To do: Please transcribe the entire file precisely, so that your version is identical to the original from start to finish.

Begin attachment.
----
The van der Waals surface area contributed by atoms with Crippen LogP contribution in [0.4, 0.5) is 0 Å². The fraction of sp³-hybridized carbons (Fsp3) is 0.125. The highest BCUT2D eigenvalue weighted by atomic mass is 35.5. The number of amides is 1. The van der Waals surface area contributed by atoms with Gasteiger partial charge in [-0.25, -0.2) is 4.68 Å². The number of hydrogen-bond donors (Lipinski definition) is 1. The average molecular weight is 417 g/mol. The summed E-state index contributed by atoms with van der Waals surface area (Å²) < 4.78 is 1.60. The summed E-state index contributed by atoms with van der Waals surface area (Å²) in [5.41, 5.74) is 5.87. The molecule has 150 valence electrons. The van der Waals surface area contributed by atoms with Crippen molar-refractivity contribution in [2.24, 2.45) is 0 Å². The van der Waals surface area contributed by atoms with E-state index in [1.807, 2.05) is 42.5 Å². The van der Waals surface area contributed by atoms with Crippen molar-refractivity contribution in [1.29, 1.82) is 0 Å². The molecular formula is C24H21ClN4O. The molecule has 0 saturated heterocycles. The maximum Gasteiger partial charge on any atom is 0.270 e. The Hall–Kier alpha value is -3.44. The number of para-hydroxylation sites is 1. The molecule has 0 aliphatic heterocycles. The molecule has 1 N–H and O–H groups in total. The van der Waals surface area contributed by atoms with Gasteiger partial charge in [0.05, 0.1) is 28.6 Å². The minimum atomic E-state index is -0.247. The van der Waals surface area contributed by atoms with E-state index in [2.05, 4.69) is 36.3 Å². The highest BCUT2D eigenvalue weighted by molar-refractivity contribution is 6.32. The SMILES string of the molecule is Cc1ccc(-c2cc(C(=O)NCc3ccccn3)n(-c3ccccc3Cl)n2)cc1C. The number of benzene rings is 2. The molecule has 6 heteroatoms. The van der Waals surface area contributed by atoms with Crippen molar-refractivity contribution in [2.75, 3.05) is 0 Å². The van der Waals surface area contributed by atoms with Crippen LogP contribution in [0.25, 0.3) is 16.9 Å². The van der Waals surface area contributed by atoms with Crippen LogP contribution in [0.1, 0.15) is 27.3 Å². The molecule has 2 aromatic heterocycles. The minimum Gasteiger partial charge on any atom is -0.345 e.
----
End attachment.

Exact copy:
The van der Waals surface area contributed by atoms with Crippen LogP contribution in [0.4, 0.5) is 0 Å². The fraction of sp³-hybridized carbons (Fsp3) is 0.125. The highest BCUT2D eigenvalue weighted by atomic mass is 35.5. The number of amides is 1. The van der Waals surface area contributed by atoms with Gasteiger partial charge in [-0.25, -0.2) is 4.68 Å². The number of hydrogen-bond donors (Lipinski definition) is 1. The average molecular weight is 417 g/mol. The summed E-state index contributed by atoms with van der Waals surface area (Å²) < 4.78 is 1.60. The summed E-state index contributed by atoms with van der Waals surface area (Å²) in [5.41, 5.74) is 5.87. The molecule has 150 valence electrons. The van der Waals surface area contributed by atoms with Crippen molar-refractivity contribution in [2.24, 2.45) is 0 Å². The van der Waals surface area contributed by atoms with E-state index in [1.807, 2.05) is 42.5 Å². The van der Waals surface area contributed by atoms with Crippen molar-refractivity contribution in [1.29, 1.82) is 0 Å². The molecular formula is C24H21ClN4O. The molecule has 0 saturated heterocycles. The maximum Gasteiger partial charge on any atom is 0.270 e. The Hall–Kier alpha value is -3.44. The number of para-hydroxylation sites is 1. The molecule has 0 aliphatic heterocycles. The molecule has 1 N–H and O–H groups in total. The van der Waals surface area contributed by atoms with Gasteiger partial charge in [0.05, 0.1) is 28.6 Å². The minimum atomic E-state index is -0.247. The van der Waals surface area contributed by atoms with E-state index in [2.05, 4.69) is 36.3 Å². The highest BCUT2D eigenvalue weighted by molar-refractivity contribution is 6.32. The SMILES string of the molecule is Cc1ccc(-c2cc(C(=O)NCc3ccccn3)n(-c3ccccc3Cl)n2)cc1C. The number of benzene rings is 2. The molecule has 6 heteroatoms. The van der Waals surface area contributed by atoms with Crippen molar-refractivity contribution in [2.75, 3.05) is 0 Å². The van der Waals surface area contributed by atoms with Crippen LogP contribution in [0.25, 0.3) is 16.9 Å². The van der Waals surface area contributed by atoms with Crippen LogP contribution in [0.1, 0.15) is 27.3 Å². The molecule has 2 aromatic heterocycles. The minimum Gasteiger partial charge on any atom is -0.345 e.